By Yoram Bauman and Joe Ryan
Climate action continues to prove elusive in the Washington state Legislature, so all eyes now turn to Initiative 1631, the “carbon fee” ballot measure filed last month by Alliance for Jobs and Clean Energy.
The herculean task in front of the group is one we are quite familiar with: We were co-chairs of the Carbon Washington, Initiative 732 campaign, the first-ever carbon tax ballot measure effort in the United States.
We are writing not to re-litigate I-732 — which lost, in 2016, in part because many members of the Alliance opposed our centrist approach — but rather to survey the path ahead and to make sure that climate activists who wish to support I-1631 and its “unite the left” approach do so with eyes open. (Full disclosure: Although we support Carbon Washington, we are no longer on the board and our opinions are our own.)
The Alliance’s most immediate challenges are getting on the ballot and then winning in November. The good news is that I-1631 was designed to have voter-friendly ballot language: it’s called a “pollution fee” rather than a “carbon tax,” and the revenue is allocated to programs that poll well, like promoting clean energy. The bad news is that it will attract opposition from anti-tax groups, well-funded opponents in the energy industry, and voters fed up with recent increases in property taxes, sales taxes and car tabs.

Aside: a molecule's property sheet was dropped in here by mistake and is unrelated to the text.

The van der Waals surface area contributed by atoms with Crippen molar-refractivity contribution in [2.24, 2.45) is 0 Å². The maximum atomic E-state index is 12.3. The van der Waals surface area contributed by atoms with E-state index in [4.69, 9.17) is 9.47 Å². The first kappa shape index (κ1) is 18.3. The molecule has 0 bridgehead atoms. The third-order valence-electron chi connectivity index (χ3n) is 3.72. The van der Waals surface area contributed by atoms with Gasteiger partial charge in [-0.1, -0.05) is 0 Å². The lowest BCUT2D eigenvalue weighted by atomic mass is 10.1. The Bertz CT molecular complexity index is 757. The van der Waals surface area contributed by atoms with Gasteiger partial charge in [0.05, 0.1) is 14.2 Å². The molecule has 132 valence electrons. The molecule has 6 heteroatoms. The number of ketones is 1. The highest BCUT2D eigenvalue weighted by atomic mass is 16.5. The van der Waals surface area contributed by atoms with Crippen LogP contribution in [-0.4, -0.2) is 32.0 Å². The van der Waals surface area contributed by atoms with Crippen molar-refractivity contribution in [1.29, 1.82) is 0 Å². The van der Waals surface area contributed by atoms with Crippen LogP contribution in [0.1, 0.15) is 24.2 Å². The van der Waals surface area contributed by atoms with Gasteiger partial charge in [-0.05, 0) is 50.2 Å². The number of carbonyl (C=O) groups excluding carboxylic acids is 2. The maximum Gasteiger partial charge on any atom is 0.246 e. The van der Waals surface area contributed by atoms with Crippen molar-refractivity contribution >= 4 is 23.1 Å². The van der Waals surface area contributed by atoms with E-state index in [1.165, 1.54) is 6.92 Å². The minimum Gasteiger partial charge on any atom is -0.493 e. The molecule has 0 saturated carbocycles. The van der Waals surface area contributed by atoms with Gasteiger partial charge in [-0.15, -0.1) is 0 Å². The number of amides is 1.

Succeeding as policy also means addressing the pocketbook impacts of the initiative, especially for low-income households who will be paying more for gasoline and utilities. (Calling it a “fee” rather than a “tax” doesn’t make it any less regressive.) The way I-1631 seeks to alleviate this financial burden is with big-government programs. There’s no other way to describe it, and there’s also not much evidence that these programs work terribly well.
A recent study in Michigan, co-authored by Obama administration economist Michael Greenstone, found that the federal Weatherization Assistance Program reduced energy consumption by less than one-third of what models projected. It was even hard to get households to sign up, with “encouragement” spending of $1,000 per household needed to boost the participation rate to a paltry 6 percent.
Continue reading at The Seattle Times…